Marine Institute

Marine Institute welcomes European Marine Board’s ‘mission ocean’

February 27, 2018

Navigating the Future V Workshop, 8-9 November 17, in the Hotel Metrople in Brussels, (L-R): Sitting down: Jan Mees, Ferdinando Boero, Anne-Marie Tréguier, Colin Janssen, Francesca Malfatti, Sheila Heymans, Ralph Schneider, Valerie Cummins Standing up: Denis Lacroix, Paula Kellet, Jan Marcin Węslawski, Jeremy Gault, Sybille Van den Hove, Luiz Menezes Pinheiro, Kate Larkin, Geir Huse, Charlotte Simon, Joke Coopman, Ed Hill, Lizzie Curdgington, Sukru Besiktepe, Michiel Van De Gehuchte, Ángel Muñiz Piniella.  Not in picture: Jan De Leeuw, Katja Philippart, Ann-Katrien LescrauwaetThe Marine Institute welcomes commitments by the European Marine Board Forum to support the United Nations 2030 Agenda for Sustainable Development. The European Marine Board, an independent non-governmental advisory body, is strongly advocating for a 'mission ocean' under the upcoming ninth framework programme for research and innovation.

Experts from the European Marine Board have identified five key areas of marine science to guide both the research and the science policy agendas at a European and national level over the coming years. This research will help us to understand how our ocean works, and the role we play in its past, present and future. These 5 key areas are:

  • To understand that the ocean is part of planet Earth and helps to regulate the climate; and that humans have a great role in influencing and being influenced by the ocean. The ocean should be studied and managed, not in different compartments as it is done currently, but as a whole, 4-Dimensional system: horizontally, vertically and in time.
  • To assess how human influence is affecting the ocean, not only looking at the problems individually (microplastics, overfishing, climate change, etc.), but seeing how these interact and impact the ocean together.
  • To improve the predictions of extreme events, including natural hazards (like hurricanes and tsunamis) and climate induced impacts affecting the ocean (like ocean acidification and sea-level rise).
  • To benefit from developments in Information Technology and Artificial Intelligence and apply them to ocean technologies.
  • To foster the new discipline of sustainability science, that studies the interactions between natural, social and human systems, to contribute to solutions for complex challenges, like climate change or biodiversity loss.

These are identified as part of the process of developing 'Navigating the Future V', which will provide European governments with robust, independent scientific advice and expert opinion on future seas and ocean research to 2030 and beyond.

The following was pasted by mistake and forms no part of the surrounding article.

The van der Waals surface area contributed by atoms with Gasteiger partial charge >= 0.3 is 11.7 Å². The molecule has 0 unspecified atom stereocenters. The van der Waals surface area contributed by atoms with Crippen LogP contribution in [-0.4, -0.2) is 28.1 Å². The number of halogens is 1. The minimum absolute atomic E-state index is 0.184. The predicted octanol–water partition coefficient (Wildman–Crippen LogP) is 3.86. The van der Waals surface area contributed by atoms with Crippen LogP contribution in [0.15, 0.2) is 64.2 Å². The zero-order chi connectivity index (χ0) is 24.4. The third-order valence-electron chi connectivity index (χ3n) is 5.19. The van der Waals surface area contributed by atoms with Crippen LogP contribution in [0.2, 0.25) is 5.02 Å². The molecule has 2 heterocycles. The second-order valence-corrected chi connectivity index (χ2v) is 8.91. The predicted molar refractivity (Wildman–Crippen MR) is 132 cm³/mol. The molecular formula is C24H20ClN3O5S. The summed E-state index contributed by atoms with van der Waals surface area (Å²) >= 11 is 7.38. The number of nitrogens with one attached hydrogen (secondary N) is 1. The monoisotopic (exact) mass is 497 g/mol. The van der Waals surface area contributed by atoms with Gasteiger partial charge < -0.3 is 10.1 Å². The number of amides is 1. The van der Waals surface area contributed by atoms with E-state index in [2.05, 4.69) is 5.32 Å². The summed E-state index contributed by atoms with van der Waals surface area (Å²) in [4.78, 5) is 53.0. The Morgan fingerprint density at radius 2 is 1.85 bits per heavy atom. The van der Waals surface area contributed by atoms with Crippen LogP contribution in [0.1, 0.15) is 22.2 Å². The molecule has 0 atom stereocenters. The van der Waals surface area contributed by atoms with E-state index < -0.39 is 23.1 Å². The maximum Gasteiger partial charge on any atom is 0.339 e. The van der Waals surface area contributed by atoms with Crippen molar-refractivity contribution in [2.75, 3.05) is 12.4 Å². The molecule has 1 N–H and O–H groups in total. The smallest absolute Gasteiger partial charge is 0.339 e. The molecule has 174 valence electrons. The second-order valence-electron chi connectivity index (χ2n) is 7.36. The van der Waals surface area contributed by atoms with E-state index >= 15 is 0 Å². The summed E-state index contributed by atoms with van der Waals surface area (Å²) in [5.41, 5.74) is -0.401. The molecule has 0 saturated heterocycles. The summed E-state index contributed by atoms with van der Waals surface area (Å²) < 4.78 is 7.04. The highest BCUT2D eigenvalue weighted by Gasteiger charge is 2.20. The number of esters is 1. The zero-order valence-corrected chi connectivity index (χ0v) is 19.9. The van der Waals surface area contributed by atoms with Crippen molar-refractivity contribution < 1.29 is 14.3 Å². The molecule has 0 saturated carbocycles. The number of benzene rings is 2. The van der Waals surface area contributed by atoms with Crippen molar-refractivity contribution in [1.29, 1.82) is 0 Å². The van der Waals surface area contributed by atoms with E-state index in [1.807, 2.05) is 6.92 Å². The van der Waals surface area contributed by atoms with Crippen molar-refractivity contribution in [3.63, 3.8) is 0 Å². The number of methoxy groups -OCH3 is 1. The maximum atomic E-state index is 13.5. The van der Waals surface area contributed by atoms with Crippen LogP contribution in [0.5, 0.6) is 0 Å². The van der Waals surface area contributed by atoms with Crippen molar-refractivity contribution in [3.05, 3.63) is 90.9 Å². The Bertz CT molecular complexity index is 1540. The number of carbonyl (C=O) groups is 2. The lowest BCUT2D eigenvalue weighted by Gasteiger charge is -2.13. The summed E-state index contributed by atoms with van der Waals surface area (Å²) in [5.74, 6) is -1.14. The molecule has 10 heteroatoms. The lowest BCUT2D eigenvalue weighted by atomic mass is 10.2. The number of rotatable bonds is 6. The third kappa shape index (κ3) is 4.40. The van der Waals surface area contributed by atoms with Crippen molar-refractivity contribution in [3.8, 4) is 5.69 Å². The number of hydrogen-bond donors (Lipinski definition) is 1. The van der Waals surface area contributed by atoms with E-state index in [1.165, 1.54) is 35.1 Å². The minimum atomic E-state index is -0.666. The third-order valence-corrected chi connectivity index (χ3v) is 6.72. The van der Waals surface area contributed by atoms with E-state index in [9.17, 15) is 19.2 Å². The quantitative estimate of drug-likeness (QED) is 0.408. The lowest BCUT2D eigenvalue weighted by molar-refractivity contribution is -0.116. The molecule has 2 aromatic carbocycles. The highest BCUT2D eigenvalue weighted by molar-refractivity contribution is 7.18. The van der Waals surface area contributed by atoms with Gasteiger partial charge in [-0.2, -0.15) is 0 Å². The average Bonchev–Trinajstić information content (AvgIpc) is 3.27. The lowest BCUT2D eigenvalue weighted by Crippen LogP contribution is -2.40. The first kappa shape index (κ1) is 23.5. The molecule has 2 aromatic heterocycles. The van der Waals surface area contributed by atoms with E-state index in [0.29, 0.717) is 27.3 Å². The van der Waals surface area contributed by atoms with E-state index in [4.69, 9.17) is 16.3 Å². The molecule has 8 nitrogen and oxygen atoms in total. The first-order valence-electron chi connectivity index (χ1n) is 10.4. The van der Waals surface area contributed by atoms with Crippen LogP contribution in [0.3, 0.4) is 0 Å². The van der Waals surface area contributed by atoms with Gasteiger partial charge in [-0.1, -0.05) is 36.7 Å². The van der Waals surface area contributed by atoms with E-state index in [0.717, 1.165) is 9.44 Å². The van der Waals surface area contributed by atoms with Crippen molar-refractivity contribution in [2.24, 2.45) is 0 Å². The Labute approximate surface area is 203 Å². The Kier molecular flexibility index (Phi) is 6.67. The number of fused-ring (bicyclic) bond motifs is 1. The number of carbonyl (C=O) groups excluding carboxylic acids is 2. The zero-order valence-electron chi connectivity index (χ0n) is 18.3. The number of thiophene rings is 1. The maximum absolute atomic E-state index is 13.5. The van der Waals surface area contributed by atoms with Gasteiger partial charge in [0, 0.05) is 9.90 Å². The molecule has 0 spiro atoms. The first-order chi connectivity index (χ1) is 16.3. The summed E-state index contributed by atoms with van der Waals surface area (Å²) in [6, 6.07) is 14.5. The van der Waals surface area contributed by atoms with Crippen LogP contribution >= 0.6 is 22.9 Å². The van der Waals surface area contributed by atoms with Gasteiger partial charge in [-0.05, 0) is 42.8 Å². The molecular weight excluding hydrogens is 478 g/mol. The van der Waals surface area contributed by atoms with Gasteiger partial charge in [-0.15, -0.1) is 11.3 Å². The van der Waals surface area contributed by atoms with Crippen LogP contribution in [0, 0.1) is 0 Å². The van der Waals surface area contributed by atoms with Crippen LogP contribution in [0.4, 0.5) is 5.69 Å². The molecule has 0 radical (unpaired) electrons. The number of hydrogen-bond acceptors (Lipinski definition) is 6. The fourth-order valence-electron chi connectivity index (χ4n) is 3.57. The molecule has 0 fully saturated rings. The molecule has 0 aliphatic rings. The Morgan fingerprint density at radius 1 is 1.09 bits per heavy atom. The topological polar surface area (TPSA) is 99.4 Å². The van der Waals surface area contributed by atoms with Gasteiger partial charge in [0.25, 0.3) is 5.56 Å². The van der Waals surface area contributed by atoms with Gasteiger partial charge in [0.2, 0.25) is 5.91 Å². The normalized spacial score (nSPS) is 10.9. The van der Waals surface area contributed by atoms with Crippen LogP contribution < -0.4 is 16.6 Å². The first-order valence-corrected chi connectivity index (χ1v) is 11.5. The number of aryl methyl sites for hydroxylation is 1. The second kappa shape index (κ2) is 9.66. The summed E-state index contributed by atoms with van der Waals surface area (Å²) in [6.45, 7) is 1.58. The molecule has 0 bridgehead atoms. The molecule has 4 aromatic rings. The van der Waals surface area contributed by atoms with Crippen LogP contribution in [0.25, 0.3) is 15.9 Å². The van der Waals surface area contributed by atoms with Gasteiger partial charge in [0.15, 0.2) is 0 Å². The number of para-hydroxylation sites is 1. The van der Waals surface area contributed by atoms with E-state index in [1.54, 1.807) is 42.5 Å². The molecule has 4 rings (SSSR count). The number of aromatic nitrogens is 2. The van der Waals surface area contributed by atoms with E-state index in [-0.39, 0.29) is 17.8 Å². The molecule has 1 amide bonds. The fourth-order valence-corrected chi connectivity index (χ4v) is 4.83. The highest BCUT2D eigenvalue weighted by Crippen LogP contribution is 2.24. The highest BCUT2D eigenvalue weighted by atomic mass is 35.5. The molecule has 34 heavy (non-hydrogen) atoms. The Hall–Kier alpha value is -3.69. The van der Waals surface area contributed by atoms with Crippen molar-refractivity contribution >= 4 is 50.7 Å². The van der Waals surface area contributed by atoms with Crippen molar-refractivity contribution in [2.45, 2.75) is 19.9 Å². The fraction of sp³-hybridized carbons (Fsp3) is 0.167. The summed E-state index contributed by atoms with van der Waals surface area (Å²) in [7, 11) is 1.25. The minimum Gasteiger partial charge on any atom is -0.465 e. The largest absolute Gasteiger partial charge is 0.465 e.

The European Marine Board is in dialogue with the Intergovernmental Oceanographic Commission of UNESCO to consider these five key areas of marine science and to promote holistic and integrated approaches to develop the common Implementation Plan for the UN 'Decade of Ocean Science for Sustainable Development (2021-2030)'.

"Navigating the Future V will be regarded as an authoritative foresight report on European marine science" said Jan Mees, Chair of the European Marine Board. "These five key areas of marine science will serve as a compass for stakeholders to foresee the future of seas and ocean research, setting priority recommendations and future scientific challenges in the context of European needs."

Dr Peter Heffernan, CEO of the Marine Institute said, "Observing and predicting the changes occurring in the Atlantic Ocean remains a top priority for the Irish research community. The 'Navigating the Future V' process will identify the most important emerging marine research challenges and help mobilise the scientific community and policy-makers around joint research and technological programmes that are beyond the scope of any single country."

Work on 'Navigating the Future V' began last November with a workshop of 20 leading European experts in marine science and related disciplines, including Dr. Jeremy Gault, and Dr. Valerie Cummins from the Centre for Marine and Renewable Energy (MaREI). Throughout 2018, the European Marine Board will work on the document, engaging the European marine science community, and the final publication is expected in Spring 2019.

The European Marine Board has members from major national marine and oceanographic institutes, research funding agencies and national networks of universities from countries across Europe, including the Marine Institute and the Irish Universities Consortium. The Board provides a platform for its member organisations to develop common priorities, to advance marine research, and to bridge the gap between science and policy to meet future marine science challenges and opportunities.

For more information on the EMB visit www.marineboard.eu

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